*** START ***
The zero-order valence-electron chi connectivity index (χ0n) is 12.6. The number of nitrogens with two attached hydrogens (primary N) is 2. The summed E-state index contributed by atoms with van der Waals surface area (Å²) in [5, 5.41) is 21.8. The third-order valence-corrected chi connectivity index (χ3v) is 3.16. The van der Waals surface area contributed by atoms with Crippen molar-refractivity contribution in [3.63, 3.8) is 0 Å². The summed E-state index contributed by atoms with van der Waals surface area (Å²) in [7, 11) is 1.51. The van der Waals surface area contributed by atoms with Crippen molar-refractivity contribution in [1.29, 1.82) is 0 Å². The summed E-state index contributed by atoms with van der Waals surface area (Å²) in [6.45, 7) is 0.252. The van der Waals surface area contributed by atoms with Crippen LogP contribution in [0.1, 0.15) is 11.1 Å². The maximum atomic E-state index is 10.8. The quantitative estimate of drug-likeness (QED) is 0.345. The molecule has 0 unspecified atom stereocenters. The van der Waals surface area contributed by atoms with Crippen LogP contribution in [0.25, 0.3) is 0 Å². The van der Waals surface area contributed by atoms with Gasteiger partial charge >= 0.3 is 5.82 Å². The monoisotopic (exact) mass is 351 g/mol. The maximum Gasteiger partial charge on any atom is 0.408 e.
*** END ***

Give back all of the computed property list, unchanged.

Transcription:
The zero-order valence-electron chi connectivity index (χ0n) is 12.6. The number of nitrogens with two attached hydrogens (primary N) is 2. The summed E-state index contributed by atoms with van der Waals surface area (Å²) in [5, 5.41) is 21.8. The third-order valence-corrected chi connectivity index (χ3v) is 3.16. The van der Waals surface area contributed by atoms with Crippen molar-refractivity contribution in [3.63, 3.8) is 0 Å². The summed E-state index contributed by atoms with van der Waals surface area (Å²) in [7, 11) is 1.51. The van der Waals surface area contributed by atoms with Crippen molar-refractivity contribution in [1.29, 1.82) is 0 Å². The summed E-state index contributed by atoms with van der Waals surface area (Å²) in [6.45, 7) is 0.252. The van der Waals surface area contributed by atoms with Crippen LogP contribution in [0.1, 0.15) is 11.1 Å². The maximum atomic E-state index is 10.8. The quantitative estimate of drug-likeness (QED) is 0.345. The molecule has 0 unspecified atom stereocenters. The van der Waals surface area contributed by atoms with Crippen LogP contribution in [0.25, 0.3) is 0 Å². The van der Waals surface area contributed by atoms with Gasteiger partial charge >= 0.3 is 5.82 Å². The monoisotopic (exact) mass is 351 g/mol. The maximum Gasteiger partial charge on any atom is 0.408 e.